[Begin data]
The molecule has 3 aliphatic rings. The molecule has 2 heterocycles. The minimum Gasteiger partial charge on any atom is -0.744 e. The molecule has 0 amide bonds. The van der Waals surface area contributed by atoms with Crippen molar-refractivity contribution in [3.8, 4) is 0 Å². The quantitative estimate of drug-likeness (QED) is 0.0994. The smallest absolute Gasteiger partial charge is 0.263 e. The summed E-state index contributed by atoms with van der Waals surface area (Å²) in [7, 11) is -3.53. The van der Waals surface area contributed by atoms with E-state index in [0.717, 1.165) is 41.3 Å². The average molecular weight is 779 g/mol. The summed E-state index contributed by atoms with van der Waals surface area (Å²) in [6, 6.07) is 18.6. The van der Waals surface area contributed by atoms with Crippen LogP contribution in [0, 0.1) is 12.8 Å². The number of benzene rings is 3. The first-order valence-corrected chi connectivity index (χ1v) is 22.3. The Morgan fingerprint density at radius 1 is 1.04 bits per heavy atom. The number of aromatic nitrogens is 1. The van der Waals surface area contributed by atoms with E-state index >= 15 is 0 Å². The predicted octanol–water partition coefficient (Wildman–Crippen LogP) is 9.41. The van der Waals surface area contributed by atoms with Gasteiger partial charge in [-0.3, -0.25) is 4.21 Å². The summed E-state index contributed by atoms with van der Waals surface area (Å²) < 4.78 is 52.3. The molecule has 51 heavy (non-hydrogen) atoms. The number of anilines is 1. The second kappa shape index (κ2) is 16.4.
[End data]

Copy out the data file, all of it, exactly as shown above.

The molecule has 3 aliphatic rings. The molecule has 2 heterocycles. The minimum Gasteiger partial charge on any atom is -0.744 e. The molecule has 0 amide bonds. The van der Waals surface area contributed by atoms with Crippen molar-refractivity contribution in [3.8, 4) is 0 Å². The quantitative estimate of drug-likeness (QED) is 0.0994. The smallest absolute Gasteiger partial charge is 0.263 e. The summed E-state index contributed by atoms with van der Waals surface area (Å²) in [7, 11) is -3.53. The van der Waals surface area contributed by atoms with E-state index in [0.717, 1.165) is 41.3 Å². The average molecular weight is 779 g/mol. The summed E-state index contributed by atoms with van der Waals surface area (Å²) in [6, 6.07) is 18.6. The van der Waals surface area contributed by atoms with Crippen LogP contribution in [0, 0.1) is 12.8 Å². The number of benzene rings is 3. The first-order valence-corrected chi connectivity index (χ1v) is 22.3. The Morgan fingerprint density at radius 1 is 1.04 bits per heavy atom. The number of aromatic nitrogens is 1. The van der Waals surface area contributed by atoms with E-state index >= 15 is 0 Å². The predicted octanol–water partition coefficient (Wildman–Crippen LogP) is 9.41. The van der Waals surface area contributed by atoms with Gasteiger partial charge in [-0.3, -0.25) is 4.21 Å². The summed E-state index contributed by atoms with van der Waals surface area (Å²) < 4.78 is 52.3. The molecule has 51 heavy (non-hydrogen) atoms. The number of anilines is 1. The second kappa shape index (κ2) is 16.4.